“They’re chronically sleep deprived. They’re more likely to be driving at night,” said Pack, who started studying accidents after his son, then 21, fell asleep at the wheel two years ago. His car crossed the center line on a busy highway and hit another car, killing its driver.

Other at-risk groups are those who work graveyard shifts and people with sleeping disorders.

One Wisconsin study of 600 drivers showed that people suffering from sleep apnea, who briefly stop breathing during sleep, are at least three times more likely to be involved in accidents than sound sleepers. They were 8-1/2 times more likely than others to be involved in a second accident.

The American Automobile Association lists “driver fatigue” as the cause of 45 percent of accidents involving truckers. A National Transportation Safety Board study concluded that fatigue causes 31 percent of the accidents that kill truckers.

The law says truckers can drive no more than 10 hours out of every 24; it doesn’t say they have to sleep.

The state Department of Transportation is fighting fatigue-caused accidents with “rumble strips” along some portions of I-90. The grooves, which are cut into shoulder pavement, are supposed to jolt drivers awake if they drift out of traffic lanes.

The state also has put up signs suggesting drivers stop at the next rest stop if they’re feeling drowsy. A short nap - not pinching yourself, turning up the radio or rolling down the windows - is the only way to fight sleepiness, said Pack.

People who say cars or driving make them sleepy simply aren’t getting enough sleep, said Pack.

“The situation doesn’t make you sleepy, but it unmasks sleepiness,” he said.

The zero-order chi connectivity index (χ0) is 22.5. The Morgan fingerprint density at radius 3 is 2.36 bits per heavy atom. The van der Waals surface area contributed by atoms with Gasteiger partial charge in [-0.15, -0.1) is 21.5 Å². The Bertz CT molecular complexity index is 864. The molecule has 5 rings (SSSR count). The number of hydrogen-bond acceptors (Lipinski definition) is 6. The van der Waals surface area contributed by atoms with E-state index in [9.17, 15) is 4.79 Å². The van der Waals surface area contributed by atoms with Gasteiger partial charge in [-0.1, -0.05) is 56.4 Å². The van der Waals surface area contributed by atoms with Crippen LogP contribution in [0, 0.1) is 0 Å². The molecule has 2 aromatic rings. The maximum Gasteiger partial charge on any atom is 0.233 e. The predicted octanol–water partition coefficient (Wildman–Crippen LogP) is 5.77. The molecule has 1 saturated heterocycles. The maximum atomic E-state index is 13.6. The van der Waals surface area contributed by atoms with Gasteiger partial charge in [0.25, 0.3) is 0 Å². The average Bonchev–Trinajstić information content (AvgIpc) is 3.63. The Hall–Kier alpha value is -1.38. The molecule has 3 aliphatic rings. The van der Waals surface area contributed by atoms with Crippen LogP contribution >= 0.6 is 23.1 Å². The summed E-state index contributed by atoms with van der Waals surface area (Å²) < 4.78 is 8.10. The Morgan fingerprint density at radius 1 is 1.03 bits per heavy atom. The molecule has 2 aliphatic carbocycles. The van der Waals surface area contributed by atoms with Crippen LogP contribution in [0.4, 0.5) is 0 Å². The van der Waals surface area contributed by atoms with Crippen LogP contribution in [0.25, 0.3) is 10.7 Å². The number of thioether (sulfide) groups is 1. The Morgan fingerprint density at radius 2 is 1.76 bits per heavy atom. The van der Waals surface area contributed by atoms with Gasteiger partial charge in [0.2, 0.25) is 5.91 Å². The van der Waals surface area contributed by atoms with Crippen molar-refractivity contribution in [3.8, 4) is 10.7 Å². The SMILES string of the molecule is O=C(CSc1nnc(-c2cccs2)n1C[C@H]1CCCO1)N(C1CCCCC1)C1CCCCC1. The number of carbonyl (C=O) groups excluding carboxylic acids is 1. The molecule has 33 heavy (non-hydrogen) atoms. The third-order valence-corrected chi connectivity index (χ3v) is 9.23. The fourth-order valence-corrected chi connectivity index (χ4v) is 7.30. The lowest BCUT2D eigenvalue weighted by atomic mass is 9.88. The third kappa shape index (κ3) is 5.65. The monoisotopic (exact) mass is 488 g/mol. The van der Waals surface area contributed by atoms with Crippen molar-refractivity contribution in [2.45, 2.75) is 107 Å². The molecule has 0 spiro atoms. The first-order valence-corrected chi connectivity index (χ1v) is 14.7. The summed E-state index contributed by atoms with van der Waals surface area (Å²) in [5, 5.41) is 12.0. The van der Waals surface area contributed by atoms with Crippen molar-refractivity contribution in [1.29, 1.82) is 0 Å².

, DataTimes MEMO: IDAHO HEADLINE: Fatigue fatal

This sidebar appeared with the story: SLEEP FOUNDATION OFFERS SAFE DRIVING TIPS The National Sleep Foundation offers these tips to avoid drowsy driving: Drive only during hours you’re normally awake. Trade off driving duty if possible. Sleeping passengers should ride in the back seat. Sitting next to someone who is sleeping can make a driver drowsy. Schedule a break every two hours or 100 miles. Take a break during the mid-afternoon, when most people begin feeling drowsy. A driver should pull over and take a short nap, or let someone else drive, if the driver: Works to keep eyes open. Wants to prop up head. Can’t stop yawning. Doesn’t remember driving the last few miles. Has trouble concentrating. Allows the car to drift outside of its lane.

IDAHO HEADLINE: Fatigue fatal

This sidebar appeared with the story: SLEEP FOUNDATION OFFERS SAFE DRIVING TIPS The National Sleep Foundation offers these tips to avoid drowsy driving: Drive only during hours you’re normally awake. Trade off driving duty if possible. Sleeping passengers should ride in the back seat. Sitting next to someone who is sleeping can make a driver drowsy. Schedule a break every two hours or 100 miles. Take a break during the mid-afternoon, when most people begin feeling drowsy. A driver should pull over and take a short nap, or let someone else drive, if the driver: Works to keep eyes open. Wants to prop up head. Can’t stop yawning. Doesn’t remember driving the last few miles. Has trouble concentrating. Allows the car to drift outside of its lane.


Thoughts and opinions on this story? Click here to comment >>

Get stories like this in a free daily email